If the jury concludes that the respondent is a “detained sex offender who suffers from a mental abnormality,” then the court must “consider whether the respondent is a dangerous sex offender requiring confinement or a sex offender requiring strict and intensive supervision”. If the court “finds by clear and convincing evidence” that the respondent is afflicted with “a mental abnormality involving such a strong predisposition to commit sex offenses, and such an inability to control behavior, that [he] is likely to be a danger to others and to commit sex offenses if not confined to a secure treatment facility, then the court shall find the respondent to be a dangerous sex offender requiring confinement,” who “shall be committed to a secure treatment facility for care, treatment, and control until such time as he or she no longer requires confinement”.

Here, the Division sent section 10.05(b) notice to the Commissioner and the Attorney General on September 29, 2008, stating that Rashid had been “identified … as a person who is a detained sex offender warranting notice to OMH of impending release”; and that he was under the Division’s supervision until his sentence expired in November 2008. On the attached case review worksheet, the Division specified that first-degree sodomy was the “qualifying sex offense or sexually motivated designated felony offense,” and that respondent exhibited a “pattern of sex offense.”

Accordingly, the court determined that there was probable cause to believe that Respondent was a sex offender requiring civil management. Because of his “long history of criminality going back to his youth,” the court further determined that there was probable cause to believe that Respondent was dangerous enough to require confinement pending trial, and that lesser conditions of confinement were insufficient to protect the public since his behavior while incarcerated was “exemplary,” but once released he reverted to substance abuse and violent crime. The judge ordered Respondent to be committed to a secure treatment facility pending completion of trial, which he scheduled. The case was then adjourned to another judge to handle further proceedings.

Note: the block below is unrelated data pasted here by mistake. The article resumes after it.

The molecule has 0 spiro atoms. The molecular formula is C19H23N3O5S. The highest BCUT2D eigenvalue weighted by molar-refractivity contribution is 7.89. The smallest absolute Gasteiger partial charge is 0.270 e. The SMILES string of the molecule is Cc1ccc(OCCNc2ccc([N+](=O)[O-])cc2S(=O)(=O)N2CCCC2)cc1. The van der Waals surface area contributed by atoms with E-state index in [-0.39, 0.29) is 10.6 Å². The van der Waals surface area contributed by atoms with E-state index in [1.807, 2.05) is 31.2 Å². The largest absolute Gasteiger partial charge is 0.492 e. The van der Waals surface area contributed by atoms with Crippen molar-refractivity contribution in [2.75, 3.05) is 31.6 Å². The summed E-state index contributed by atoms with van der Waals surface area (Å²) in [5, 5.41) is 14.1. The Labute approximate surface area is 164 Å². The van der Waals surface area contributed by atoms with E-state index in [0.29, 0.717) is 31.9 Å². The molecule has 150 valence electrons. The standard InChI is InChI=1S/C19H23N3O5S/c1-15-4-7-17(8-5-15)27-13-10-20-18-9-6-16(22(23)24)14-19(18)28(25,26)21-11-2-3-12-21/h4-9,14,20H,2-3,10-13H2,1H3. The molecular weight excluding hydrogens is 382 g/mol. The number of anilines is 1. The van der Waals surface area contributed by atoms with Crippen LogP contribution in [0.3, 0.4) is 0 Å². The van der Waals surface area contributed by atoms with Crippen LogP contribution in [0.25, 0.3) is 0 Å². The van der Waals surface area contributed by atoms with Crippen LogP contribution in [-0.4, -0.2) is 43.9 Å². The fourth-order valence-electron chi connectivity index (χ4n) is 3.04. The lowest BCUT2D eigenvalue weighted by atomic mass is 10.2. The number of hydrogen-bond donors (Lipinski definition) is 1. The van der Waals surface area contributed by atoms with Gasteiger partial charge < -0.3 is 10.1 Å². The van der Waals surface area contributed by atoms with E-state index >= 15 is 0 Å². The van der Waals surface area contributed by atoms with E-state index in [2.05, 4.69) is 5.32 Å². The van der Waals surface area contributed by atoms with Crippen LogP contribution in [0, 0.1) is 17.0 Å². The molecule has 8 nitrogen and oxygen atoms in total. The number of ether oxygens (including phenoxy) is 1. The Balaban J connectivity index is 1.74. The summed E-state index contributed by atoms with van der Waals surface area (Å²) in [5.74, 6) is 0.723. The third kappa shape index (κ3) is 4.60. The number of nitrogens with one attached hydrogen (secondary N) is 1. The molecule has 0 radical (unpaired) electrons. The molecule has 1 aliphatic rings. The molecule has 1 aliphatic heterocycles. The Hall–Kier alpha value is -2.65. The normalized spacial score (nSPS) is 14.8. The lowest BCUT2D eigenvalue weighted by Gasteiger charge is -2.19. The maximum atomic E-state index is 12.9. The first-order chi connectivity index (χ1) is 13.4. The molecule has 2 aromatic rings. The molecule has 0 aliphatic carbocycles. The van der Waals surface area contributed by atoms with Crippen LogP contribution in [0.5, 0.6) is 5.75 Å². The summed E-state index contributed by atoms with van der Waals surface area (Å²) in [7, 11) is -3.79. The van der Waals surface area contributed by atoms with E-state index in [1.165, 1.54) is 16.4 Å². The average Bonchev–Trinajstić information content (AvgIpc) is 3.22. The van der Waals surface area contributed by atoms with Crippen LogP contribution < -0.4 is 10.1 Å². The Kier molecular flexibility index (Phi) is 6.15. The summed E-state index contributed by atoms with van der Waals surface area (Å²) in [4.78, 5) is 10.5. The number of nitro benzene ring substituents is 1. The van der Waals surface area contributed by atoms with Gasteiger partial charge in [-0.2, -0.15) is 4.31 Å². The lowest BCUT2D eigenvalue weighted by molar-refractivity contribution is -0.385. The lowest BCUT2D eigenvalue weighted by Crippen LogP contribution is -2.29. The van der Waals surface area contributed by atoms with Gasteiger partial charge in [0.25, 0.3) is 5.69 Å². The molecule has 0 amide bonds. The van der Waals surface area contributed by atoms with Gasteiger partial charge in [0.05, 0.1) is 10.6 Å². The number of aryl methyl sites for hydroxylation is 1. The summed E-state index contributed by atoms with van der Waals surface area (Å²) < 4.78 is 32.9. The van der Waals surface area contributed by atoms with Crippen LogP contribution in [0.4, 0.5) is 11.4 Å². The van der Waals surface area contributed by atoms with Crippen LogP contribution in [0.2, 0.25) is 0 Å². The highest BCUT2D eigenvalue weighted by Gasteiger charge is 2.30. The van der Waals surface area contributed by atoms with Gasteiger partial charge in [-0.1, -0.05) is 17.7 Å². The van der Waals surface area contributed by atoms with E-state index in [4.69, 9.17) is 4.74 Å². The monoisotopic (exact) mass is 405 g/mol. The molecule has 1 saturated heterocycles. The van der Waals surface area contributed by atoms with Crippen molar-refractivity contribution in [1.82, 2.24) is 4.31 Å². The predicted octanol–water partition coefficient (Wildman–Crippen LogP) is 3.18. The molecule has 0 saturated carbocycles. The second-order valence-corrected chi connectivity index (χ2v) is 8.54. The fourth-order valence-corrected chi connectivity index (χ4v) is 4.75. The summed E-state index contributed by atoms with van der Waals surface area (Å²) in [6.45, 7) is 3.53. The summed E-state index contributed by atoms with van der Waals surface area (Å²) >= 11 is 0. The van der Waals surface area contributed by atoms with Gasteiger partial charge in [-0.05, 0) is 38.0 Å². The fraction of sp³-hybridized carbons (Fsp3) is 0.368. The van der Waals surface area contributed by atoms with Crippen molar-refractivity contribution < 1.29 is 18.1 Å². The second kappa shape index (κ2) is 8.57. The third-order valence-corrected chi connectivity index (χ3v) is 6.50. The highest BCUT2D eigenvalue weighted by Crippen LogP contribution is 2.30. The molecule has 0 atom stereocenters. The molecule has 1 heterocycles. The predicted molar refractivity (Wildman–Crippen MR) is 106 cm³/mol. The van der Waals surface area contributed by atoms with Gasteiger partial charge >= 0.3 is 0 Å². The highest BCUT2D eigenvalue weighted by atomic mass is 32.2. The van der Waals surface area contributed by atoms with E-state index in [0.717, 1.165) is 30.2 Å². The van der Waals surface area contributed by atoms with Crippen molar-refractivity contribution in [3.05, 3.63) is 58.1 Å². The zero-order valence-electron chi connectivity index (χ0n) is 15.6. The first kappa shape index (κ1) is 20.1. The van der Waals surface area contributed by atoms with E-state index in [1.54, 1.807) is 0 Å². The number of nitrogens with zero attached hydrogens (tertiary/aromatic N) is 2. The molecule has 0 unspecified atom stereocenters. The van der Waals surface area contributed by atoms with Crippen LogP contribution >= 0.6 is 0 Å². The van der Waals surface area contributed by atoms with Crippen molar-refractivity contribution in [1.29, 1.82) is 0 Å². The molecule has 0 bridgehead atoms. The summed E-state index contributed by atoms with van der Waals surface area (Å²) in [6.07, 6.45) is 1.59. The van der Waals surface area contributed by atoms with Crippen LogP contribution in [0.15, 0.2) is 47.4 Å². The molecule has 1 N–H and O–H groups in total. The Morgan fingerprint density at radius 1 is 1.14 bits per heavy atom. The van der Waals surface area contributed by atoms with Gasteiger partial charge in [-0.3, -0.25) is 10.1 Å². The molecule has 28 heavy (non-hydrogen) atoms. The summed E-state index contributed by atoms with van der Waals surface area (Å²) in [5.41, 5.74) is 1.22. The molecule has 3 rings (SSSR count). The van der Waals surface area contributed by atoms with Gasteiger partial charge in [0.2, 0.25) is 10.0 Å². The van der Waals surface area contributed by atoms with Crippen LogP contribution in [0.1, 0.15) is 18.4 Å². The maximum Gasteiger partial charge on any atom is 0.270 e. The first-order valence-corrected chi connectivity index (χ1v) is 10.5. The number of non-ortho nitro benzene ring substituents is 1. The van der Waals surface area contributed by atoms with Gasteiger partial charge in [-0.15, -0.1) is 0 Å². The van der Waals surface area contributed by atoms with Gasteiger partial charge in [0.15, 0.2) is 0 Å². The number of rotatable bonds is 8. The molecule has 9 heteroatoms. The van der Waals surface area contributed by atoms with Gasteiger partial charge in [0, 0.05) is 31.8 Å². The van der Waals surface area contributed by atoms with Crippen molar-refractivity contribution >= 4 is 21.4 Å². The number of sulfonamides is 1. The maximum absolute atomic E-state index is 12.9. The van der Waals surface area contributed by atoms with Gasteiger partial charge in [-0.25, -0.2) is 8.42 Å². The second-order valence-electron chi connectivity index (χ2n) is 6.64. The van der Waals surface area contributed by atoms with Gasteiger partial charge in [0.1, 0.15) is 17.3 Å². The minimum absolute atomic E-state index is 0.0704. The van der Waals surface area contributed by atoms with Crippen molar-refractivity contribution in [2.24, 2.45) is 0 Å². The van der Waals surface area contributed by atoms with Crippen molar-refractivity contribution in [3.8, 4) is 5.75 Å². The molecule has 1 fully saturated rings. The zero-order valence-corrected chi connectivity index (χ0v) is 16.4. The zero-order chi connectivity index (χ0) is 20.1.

In sum, the Court read article 10 to require the Attorney General to file a sex offender civil management petition while a respondent is in State custody or, if the respondent is not confined, still subject to State supervision. This interpretation is in keeping with the Legislature’s intent to create a special set of procedures in article 10 to deal with the civil management of mentally ill sex offenders who are completing their prison terms. Article 10 was not designed to cover such individuals once they pass beyond the purview of the criminal justice system. At that point, the involuntary commitment provisions in article 9 of the Mental Hygiene Law might come into play in an appropriate case.

Criminal cases, for being crucial in nature should be referred to conscientious lawyers like our lawyers here in Stephen Bikis. Our New York Criminal lawyers diligently handle your cases and make it a point that they explain to you every move they make. We also have other lawyers for criminal cases, particularly, our New York Sex crimes who will handle your delicate cases and sees to it that in every move, the rights of our client are protected.